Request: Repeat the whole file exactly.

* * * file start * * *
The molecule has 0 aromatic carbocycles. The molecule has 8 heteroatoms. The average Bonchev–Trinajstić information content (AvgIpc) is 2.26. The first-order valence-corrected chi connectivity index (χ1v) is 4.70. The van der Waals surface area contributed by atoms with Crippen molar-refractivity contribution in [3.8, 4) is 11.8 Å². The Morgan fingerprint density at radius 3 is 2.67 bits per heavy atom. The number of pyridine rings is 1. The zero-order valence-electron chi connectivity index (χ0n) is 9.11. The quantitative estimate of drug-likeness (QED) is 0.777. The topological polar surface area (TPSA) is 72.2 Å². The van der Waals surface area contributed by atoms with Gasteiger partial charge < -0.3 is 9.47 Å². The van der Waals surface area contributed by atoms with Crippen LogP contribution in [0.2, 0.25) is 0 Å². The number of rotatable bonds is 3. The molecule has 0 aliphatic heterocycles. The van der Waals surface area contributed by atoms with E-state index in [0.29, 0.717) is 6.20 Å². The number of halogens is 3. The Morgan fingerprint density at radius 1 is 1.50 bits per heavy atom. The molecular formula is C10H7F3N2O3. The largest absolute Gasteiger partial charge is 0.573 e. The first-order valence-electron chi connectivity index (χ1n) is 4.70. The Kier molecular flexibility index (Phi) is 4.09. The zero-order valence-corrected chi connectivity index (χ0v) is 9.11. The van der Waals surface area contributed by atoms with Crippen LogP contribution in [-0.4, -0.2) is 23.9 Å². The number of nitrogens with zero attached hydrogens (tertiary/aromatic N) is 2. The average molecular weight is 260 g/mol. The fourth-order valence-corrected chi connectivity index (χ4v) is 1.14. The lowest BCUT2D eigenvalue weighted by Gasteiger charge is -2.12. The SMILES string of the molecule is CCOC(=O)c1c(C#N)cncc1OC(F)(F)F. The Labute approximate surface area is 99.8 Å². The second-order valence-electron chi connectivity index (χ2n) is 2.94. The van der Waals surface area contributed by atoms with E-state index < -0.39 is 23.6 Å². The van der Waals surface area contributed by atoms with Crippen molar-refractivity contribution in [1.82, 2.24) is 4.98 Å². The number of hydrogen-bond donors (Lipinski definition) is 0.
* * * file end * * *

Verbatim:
The molecule has 0 aromatic carbocycles. The molecule has 8 heteroatoms. The average Bonchev–Trinajstić information content (AvgIpc) is 2.26. The first-order valence-corrected chi connectivity index (χ1v) is 4.70. The van der Waals surface area contributed by atoms with Crippen molar-refractivity contribution in [3.8, 4) is 11.8 Å². The Morgan fingerprint density at radius 3 is 2.67 bits per heavy atom. The number of pyridine rings is 1. The zero-order valence-electron chi connectivity index (χ0n) is 9.11. The quantitative estimate of drug-likeness (QED) is 0.777. The topological polar surface area (TPSA) is 72.2 Å². The van der Waals surface area contributed by atoms with Gasteiger partial charge < -0.3 is 9.47 Å². The van der Waals surface area contributed by atoms with Crippen LogP contribution in [0.2, 0.25) is 0 Å². The number of rotatable bonds is 3. The molecule has 0 aliphatic heterocycles. The van der Waals surface area contributed by atoms with E-state index in [0.29, 0.717) is 6.20 Å². The number of halogens is 3. The Morgan fingerprint density at radius 1 is 1.50 bits per heavy atom. The molecular formula is C10H7F3N2O3. The largest absolute Gasteiger partial charge is 0.573 e. The first-order valence-electron chi connectivity index (χ1n) is 4.70. The Kier molecular flexibility index (Phi) is 4.09. The zero-order valence-corrected chi connectivity index (χ0v) is 9.11. The van der Waals surface area contributed by atoms with Crippen LogP contribution in [-0.4, -0.2) is 23.9 Å². The number of nitrogens with zero attached hydrogens (tertiary/aromatic N) is 2. The average molecular weight is 260 g/mol. The fourth-order valence-corrected chi connectivity index (χ4v) is 1.14. The lowest BCUT2D eigenvalue weighted by Gasteiger charge is -2.12. The SMILES string of the molecule is CCOC(=O)c1c(C#N)cncc1OC(F)(F)F. The Labute approximate surface area is 99.8 Å². The second-order valence-electron chi connectivity index (χ2n) is 2.94. The van der Waals surface area contributed by atoms with E-state index < -0.39 is 23.6 Å². The van der Waals surface area contributed by atoms with Crippen molar-refractivity contribution in [1.82, 2.24) is 4.98 Å². The number of hydrogen-bond donors (Lipinski definition) is 0.